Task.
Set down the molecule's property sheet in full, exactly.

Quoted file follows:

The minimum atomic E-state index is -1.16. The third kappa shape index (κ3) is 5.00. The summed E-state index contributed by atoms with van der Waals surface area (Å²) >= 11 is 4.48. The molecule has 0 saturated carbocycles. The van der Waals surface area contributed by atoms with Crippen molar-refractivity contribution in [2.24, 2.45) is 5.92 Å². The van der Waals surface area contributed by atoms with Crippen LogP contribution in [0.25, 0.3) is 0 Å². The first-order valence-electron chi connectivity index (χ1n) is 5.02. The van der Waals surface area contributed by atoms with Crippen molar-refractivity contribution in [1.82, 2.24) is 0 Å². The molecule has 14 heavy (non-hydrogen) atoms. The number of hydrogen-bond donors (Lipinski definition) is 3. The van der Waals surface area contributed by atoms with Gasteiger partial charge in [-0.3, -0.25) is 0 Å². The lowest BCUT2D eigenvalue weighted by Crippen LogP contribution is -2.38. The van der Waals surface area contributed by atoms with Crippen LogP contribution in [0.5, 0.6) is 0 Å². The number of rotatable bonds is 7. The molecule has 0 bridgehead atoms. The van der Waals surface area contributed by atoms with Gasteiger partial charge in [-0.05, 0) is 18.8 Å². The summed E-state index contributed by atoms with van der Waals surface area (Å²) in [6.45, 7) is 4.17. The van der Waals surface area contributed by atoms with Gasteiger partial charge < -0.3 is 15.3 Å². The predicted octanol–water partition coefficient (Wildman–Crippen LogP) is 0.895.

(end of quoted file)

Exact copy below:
The minimum atomic E-state index is -1.16. The third kappa shape index (κ3) is 5.00. The summed E-state index contributed by atoms with van der Waals surface area (Å²) >= 11 is 4.48. The molecule has 0 saturated carbocycles. The van der Waals surface area contributed by atoms with Crippen molar-refractivity contribution in [2.24, 2.45) is 5.92 Å². The van der Waals surface area contributed by atoms with Crippen LogP contribution in [0.25, 0.3) is 0 Å². The first-order valence-electron chi connectivity index (χ1n) is 5.02. The van der Waals surface area contributed by atoms with Crippen molar-refractivity contribution in [1.82, 2.24) is 0 Å². The molecule has 14 heavy (non-hydrogen) atoms. The number of hydrogen-bond donors (Lipinski definition) is 3. The van der Waals surface area contributed by atoms with Gasteiger partial charge in [-0.3, -0.25) is 0 Å². The lowest BCUT2D eigenvalue weighted by Crippen LogP contribution is -2.38. The van der Waals surface area contributed by atoms with Crippen LogP contribution in [0.5, 0.6) is 0 Å². The number of rotatable bonds is 7. The molecule has 0 bridgehead atoms. The van der Waals surface area contributed by atoms with Gasteiger partial charge in [-0.05, 0) is 18.8 Å². The summed E-state index contributed by atoms with van der Waals surface area (Å²) in [6.45, 7) is 4.17. The van der Waals surface area contributed by atoms with Gasteiger partial charge < -0.3 is 15.3 Å². The predicted octanol–water partition coefficient (Wildman–Crippen LogP) is 0.895.